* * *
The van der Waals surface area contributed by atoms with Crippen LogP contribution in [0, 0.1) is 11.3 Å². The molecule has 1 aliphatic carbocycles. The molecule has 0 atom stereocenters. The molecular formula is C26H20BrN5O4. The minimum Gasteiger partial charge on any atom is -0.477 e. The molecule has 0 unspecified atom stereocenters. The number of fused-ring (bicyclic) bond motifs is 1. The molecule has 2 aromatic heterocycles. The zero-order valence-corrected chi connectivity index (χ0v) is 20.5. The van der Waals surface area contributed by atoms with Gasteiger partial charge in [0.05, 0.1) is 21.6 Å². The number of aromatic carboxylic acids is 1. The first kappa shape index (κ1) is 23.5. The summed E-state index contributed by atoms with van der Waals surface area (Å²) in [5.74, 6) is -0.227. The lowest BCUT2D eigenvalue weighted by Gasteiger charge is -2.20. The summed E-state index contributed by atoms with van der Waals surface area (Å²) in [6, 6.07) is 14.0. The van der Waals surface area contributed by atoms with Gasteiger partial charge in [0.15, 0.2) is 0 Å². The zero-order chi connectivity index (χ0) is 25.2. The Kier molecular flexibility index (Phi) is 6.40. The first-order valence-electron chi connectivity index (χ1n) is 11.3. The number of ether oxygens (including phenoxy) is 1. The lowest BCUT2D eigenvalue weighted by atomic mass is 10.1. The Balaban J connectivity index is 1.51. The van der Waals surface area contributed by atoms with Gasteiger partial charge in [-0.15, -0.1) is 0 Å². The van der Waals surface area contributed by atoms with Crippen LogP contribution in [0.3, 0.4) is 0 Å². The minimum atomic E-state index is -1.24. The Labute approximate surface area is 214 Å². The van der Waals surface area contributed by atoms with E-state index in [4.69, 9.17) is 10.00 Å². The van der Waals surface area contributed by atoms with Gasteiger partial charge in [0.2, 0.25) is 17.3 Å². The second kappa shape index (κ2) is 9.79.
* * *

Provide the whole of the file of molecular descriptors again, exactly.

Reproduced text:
The van der Waals surface area contributed by atoms with Crippen LogP contribution in [0, 0.1) is 11.3 Å². The molecule has 1 aliphatic carbocycles. The molecule has 0 atom stereocenters. The molecular formula is C26H20BrN5O4. The minimum Gasteiger partial charge on any atom is -0.477 e. The molecule has 0 unspecified atom stereocenters. The number of fused-ring (bicyclic) bond motifs is 1. The molecule has 2 aromatic heterocycles. The zero-order valence-corrected chi connectivity index (χ0v) is 20.5. The van der Waals surface area contributed by atoms with Gasteiger partial charge in [0.05, 0.1) is 21.6 Å². The number of aromatic carboxylic acids is 1. The first kappa shape index (κ1) is 23.5. The summed E-state index contributed by atoms with van der Waals surface area (Å²) in [5.74, 6) is -0.227. The lowest BCUT2D eigenvalue weighted by Gasteiger charge is -2.20. The summed E-state index contributed by atoms with van der Waals surface area (Å²) in [6, 6.07) is 14.0. The van der Waals surface area contributed by atoms with Gasteiger partial charge in [0.15, 0.2) is 0 Å². The zero-order chi connectivity index (χ0) is 25.2. The Kier molecular flexibility index (Phi) is 6.40. The first-order valence-electron chi connectivity index (χ1n) is 11.3. The number of ether oxygens (including phenoxy) is 1. The lowest BCUT2D eigenvalue weighted by atomic mass is 10.1. The Balaban J connectivity index is 1.51. The van der Waals surface area contributed by atoms with Gasteiger partial charge in [-0.15, -0.1) is 0 Å². The van der Waals surface area contributed by atoms with Crippen LogP contribution in [0.3, 0.4) is 0 Å². The minimum atomic E-state index is -1.24. The Labute approximate surface area is 214 Å². The van der Waals surface area contributed by atoms with E-state index in [4.69, 9.17) is 10.00 Å². The van der Waals surface area contributed by atoms with Gasteiger partial charge in [0.2, 0.25) is 17.3 Å². The second kappa shape index (κ2) is 9.79.